4. Regarding slaughter and children,  I second the notion of a turkey.  My son raised a 4-H bronze breasted turkey-a mean bird.  Always ripped at him with his beak, and at the county fair poultry showing, it was whipping around taking chunks outta my son. Slim Jim met his end with my son during the 4-H turkey harvest.  That turkeys go after things like toes in sandals or jewelry means you best watch kids’ eyes when they are in their pen.  Roosters also can go for kid’s eyes with their spurs.  I was collecting eggs with a garbage can shield until my dad figured out what was happening.–Never tolerate an aggressive rooster!  However, on another note,  my dad did meat rabbits.  We always each had a pet rabbit, but the others were food.  Just finding the others gone made it so you didn’t get attached to the “meat harvested” ones.  We grew to find it the cycle of life.  Agree with Jack, the meat appeared much later than the harvest.  Lastly, the cruelest thing my first-grade teacher did was read Charlotte’s Web out loud in the first grade.  This will set your kid up for a melt-down if they see you do a slaughter.  My dad slaughtered a chicken after that book, and I cried a half day in my room.

  5. Just going to say about your quail dying and this is just a thought, our chickens and baby goats got diarrhea because we didn’t realize the rats were spreading coccidiosis to our animals.  They don’t always have blood in the stools and the animals do go down fast.  Not only does it mean dosing medicine in the water but also keeping the rat traps working, one action won’t work without the other.  Another reason to never tolerate rats on your homestead or property, they spread disease. It is also quite capable of spreading to humans. Practice good bio-security: hand washing, esp before eating.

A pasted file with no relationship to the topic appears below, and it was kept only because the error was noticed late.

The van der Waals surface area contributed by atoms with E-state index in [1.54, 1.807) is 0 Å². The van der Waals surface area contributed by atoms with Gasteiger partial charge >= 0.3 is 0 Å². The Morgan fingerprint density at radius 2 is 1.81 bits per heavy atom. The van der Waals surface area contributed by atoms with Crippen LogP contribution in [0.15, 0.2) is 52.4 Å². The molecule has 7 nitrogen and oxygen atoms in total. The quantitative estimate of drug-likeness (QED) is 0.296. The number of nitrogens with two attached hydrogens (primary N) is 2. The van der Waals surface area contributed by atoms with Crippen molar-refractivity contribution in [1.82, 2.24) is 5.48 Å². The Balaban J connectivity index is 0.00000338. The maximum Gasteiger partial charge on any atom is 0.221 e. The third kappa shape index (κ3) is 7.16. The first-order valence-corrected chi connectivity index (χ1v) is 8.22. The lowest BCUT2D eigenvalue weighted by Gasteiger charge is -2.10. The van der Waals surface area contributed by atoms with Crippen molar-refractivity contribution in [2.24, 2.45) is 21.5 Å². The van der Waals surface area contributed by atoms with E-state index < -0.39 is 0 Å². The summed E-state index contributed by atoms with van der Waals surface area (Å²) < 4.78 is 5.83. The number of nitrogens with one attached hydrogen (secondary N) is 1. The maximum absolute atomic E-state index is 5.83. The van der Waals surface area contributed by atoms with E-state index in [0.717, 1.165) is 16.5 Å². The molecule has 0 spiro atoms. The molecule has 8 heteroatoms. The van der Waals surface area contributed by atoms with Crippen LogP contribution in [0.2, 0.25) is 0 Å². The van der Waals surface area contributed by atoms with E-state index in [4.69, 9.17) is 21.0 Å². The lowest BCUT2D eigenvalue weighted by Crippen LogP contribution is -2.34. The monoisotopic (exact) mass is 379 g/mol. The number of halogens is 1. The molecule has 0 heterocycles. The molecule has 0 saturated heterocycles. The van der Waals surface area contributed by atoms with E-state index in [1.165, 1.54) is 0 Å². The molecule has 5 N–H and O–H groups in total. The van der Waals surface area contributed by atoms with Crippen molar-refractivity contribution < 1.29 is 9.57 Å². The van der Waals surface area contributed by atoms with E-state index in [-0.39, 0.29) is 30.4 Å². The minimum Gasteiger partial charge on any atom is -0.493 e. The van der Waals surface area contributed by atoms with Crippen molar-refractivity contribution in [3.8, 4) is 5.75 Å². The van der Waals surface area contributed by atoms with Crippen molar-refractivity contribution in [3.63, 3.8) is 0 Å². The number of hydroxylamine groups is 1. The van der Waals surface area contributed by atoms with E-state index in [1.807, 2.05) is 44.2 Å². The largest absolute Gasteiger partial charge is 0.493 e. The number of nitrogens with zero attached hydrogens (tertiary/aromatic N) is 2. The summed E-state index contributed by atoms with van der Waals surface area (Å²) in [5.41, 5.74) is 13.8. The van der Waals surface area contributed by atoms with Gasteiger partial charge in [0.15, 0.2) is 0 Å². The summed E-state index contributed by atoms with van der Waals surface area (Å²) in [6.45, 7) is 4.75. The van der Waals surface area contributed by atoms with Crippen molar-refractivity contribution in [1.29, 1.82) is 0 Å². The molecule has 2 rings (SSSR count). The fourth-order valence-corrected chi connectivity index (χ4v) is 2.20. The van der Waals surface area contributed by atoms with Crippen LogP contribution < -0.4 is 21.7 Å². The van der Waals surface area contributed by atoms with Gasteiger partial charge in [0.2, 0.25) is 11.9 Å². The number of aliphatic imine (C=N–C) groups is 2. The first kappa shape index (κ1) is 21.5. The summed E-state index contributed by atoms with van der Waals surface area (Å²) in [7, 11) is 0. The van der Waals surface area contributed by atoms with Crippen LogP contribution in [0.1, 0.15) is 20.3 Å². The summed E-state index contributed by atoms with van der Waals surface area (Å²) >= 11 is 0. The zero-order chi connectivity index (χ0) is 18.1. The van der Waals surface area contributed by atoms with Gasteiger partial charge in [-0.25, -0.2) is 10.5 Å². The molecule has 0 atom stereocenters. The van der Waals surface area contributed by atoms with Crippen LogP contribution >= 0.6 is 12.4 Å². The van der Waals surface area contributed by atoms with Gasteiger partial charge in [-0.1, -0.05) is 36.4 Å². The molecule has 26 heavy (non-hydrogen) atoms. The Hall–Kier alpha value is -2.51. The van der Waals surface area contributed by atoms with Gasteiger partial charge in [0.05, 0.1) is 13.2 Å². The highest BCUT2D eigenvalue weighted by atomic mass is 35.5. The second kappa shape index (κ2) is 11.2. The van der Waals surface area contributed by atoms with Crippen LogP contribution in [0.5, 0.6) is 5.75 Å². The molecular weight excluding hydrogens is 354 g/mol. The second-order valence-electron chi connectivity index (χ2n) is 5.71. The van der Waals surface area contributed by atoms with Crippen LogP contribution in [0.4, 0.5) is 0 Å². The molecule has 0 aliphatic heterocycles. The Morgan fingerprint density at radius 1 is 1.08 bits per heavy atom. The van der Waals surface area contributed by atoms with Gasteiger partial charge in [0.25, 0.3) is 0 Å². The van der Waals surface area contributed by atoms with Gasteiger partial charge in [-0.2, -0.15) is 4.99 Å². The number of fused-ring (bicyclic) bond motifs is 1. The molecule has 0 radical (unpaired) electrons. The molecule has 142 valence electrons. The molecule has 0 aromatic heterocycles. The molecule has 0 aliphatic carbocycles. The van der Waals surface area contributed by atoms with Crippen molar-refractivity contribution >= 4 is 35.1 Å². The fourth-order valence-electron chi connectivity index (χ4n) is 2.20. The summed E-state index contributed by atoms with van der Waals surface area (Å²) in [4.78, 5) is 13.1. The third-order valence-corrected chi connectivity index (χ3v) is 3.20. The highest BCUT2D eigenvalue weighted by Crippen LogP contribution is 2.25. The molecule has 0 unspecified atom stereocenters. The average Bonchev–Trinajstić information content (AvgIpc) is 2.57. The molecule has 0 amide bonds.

6. An alternative to the “youth is wasted on the young” idea came from an article I read in a woman’s magazine in the mid 80’s, I have no idea who or what magazine but I loved the statement: “Youth isn’t wasted on the young, it’s all they have and without it they would be nothing”

  7. On Quail dying —

    I’ve noticed the non growth problem with chickens.  I’m not sure what causes it but I have a strong suspicion.

    If you expose newly hatched chicks to shavings they will sometimes eat them.  Eating them fills the crop with a non-food that they can’t get rid of and they slowly die.  They won’t grow, they just get skinnier until they die one day.

    Because of this I use sheets of newspaper for the first ~week and a half of brooding.  I’ve never had the non-growth problem when I’ve used paper.

    Other notes:  I’ve brooded many a chicken in my years of homesteading with a near 100% survival rate.  I always do these things:

    Put a splash of RAW apple cider vinegar in water (vinegar will say “with mother”)
    Change water daily
    The first week they get once daily meals of 50/50 cottage cheese and normal chick food (this is in addition to always having dry food available)
    The first week they get at least 2 meals of scrambled eggs, preferably 4 meals
    Chick grit is made available and replaced if pooped on
    For at least one week flat sheets of paper are used as bedding.  The dampness of the paper is closely monitored.  Wet or damp paper is removed immediately.  The brooder stays dry at all times.